More recently, during the 2008-2009 financial crisis, the Federal Reserve, using the modern method of creating new money, gave out very low interest loans to many banks all over the world to the tune of 13 trillion dollars, to bail out the financial system. So clearly, when there is an emergency, the leaders of our nation have throughout our history used the power vested in Article 1, Section 8. But when will they understand what the scientific community understands, that we are now facing an emergency? There is a time lag of about 50 years between the increased amount of greenhouse gases in the atmosphere and the buildup of heat as well as a time lag of about 50 years between completing mitigation measures and their positive effect on our planet and our society.

There is new enlightened thinking about money from several respected economists. They call their new thinking Modern Monetary Theory or MMT and they are educating the public about of how our monetary system works after we went off the gold standard in 1971. When the United States no longer backed its currency with gold, the amount of paper money in circulation was no longer limited by the amount of the gold the government held at Fort Knox. Except for coins and paper money, all new money is created on a computer keyboard, increasing the amount in an account of a local bank or of the central bank. The main fallacy of mainstream economic and political thinking is to assume that our Federal Government is like a household or business, that it needs income from taxes or borrowing before it can spend. Just like the amount of money is no longer limited by the amount of the gold hoard, MMT asserts the amount of money is no longer limited by the amount of taxes the Federal Government collects. If you could create money would you worry about debt?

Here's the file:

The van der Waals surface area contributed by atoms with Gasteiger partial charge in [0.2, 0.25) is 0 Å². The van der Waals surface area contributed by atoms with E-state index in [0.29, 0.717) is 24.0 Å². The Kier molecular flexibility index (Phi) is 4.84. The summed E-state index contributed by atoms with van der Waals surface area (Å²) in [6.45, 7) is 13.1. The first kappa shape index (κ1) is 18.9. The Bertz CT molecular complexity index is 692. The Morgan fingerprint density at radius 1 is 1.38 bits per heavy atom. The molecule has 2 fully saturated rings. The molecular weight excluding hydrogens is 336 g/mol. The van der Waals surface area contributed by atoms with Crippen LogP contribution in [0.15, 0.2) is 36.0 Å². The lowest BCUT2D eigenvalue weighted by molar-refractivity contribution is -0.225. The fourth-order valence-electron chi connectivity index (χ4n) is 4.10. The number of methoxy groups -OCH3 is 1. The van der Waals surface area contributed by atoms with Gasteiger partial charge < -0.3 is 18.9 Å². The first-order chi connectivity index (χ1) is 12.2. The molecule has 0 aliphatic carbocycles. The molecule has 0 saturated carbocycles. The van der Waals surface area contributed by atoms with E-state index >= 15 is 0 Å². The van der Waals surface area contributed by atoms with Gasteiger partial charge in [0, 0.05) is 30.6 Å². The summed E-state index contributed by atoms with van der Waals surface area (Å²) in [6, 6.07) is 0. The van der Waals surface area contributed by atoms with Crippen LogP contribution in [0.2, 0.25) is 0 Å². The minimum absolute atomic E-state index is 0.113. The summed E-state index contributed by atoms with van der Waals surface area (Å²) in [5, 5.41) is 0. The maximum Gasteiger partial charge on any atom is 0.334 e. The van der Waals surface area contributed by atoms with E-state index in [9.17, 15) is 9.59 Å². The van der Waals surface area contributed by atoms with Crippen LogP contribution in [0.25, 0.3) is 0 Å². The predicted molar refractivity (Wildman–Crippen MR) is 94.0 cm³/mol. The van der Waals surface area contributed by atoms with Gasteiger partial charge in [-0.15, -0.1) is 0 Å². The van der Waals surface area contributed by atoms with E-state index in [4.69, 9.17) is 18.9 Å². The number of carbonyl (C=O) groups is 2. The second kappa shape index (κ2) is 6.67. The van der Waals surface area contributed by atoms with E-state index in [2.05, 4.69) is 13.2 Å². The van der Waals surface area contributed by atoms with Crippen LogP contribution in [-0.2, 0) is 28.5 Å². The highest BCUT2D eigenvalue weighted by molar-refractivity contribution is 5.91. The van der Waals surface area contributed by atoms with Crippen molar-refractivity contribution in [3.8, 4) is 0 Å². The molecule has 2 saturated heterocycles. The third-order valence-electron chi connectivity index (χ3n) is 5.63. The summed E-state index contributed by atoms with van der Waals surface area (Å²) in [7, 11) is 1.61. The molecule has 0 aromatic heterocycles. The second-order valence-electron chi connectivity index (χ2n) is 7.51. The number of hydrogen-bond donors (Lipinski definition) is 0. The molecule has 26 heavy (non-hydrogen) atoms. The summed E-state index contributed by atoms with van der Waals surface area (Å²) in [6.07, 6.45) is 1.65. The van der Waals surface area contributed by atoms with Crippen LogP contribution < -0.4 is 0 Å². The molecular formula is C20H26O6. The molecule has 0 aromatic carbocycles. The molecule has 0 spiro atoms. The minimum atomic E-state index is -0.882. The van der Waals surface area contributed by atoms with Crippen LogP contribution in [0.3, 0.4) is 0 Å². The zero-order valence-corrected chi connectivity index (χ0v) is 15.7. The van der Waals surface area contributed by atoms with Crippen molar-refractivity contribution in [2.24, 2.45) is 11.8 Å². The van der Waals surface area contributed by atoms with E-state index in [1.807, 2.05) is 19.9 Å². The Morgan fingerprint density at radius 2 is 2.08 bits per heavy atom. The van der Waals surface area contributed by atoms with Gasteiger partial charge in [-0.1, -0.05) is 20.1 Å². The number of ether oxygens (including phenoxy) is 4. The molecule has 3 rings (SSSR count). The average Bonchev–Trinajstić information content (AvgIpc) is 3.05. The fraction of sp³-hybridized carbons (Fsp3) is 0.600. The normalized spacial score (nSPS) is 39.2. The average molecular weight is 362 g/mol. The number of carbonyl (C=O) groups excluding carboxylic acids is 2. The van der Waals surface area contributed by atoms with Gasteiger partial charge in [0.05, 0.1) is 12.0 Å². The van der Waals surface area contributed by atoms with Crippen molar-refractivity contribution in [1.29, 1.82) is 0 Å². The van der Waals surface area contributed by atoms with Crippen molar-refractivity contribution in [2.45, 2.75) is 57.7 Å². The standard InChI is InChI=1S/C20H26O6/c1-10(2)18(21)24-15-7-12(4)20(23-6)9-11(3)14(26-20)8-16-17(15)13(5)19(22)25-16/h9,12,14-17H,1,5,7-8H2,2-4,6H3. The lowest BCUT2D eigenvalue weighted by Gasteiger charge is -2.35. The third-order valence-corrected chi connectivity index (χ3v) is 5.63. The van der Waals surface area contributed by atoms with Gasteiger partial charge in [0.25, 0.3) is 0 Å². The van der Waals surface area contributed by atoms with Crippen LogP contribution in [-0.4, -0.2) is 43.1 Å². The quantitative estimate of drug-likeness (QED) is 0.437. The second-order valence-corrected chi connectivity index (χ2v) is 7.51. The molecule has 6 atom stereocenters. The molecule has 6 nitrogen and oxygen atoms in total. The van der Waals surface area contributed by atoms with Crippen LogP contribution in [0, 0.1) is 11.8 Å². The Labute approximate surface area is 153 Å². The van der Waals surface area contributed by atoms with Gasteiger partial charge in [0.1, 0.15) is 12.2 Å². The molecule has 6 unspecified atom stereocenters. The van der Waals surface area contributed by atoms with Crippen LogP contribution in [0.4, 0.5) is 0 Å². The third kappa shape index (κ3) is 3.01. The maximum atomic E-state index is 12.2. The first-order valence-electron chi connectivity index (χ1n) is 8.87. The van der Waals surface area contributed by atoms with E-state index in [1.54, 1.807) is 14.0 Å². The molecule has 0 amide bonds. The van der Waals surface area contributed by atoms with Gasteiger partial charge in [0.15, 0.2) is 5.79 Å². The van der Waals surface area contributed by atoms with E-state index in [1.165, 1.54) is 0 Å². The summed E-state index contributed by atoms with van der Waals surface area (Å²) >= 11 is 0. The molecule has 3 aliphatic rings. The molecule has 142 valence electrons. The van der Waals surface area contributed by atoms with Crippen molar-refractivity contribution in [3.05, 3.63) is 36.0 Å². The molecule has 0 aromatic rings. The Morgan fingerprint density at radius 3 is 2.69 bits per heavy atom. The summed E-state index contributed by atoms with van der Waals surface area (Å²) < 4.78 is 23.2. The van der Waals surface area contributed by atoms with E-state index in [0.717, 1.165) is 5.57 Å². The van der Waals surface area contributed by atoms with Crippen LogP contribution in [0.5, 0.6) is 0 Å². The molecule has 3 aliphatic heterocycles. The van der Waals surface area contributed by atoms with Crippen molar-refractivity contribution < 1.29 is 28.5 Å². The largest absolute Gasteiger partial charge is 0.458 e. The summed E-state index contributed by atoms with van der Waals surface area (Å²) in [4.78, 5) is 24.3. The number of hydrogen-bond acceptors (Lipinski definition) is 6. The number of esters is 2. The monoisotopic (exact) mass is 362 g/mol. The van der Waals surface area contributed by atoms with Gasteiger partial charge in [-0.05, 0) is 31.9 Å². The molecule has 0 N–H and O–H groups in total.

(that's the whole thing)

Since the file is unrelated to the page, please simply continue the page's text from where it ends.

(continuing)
A sovereign government establishes a currency by spending that currency into the economy and by requiring that citizens pay taxes in that currency. MMT says the Federal Government can create and spend new money into the economy without causing inflation when there are there are unemployed, underemployed, those who have given up looking for work. It is very difficult to find the number of such workers, but a conservative estimate is 20 million.  Actual full employment at a living wage is possible without inflation. This is a break from the orthodoxy currently dominating policy making. Until government policy broke from the orthodoxy of the time – no deficit spending even during a downturn – and embraced John Maynard Keynes’s ideas, the U.S. could not get out of the Great Depression that started in 1929.

One of the profound implications of MMT is that we can afford to save our blue green planet and ourselves. Our government can create the new revenue to deal with this emergency without either borrowing or taxing. Congress can spend the money into the economy. Currently, if Congress spends more than the government takes in by taxation we call it “deficit spending”. However, if the new thinking of MMT were to become the norm, the words “deficit spending” and “national debt” would disappear from political discourse. The idea that we are leaving our children with “a massive debt” would also disappear. Taxation would be used to pull money out of the economy, if after full employment and full use of productive capacity, inflation starts to appear.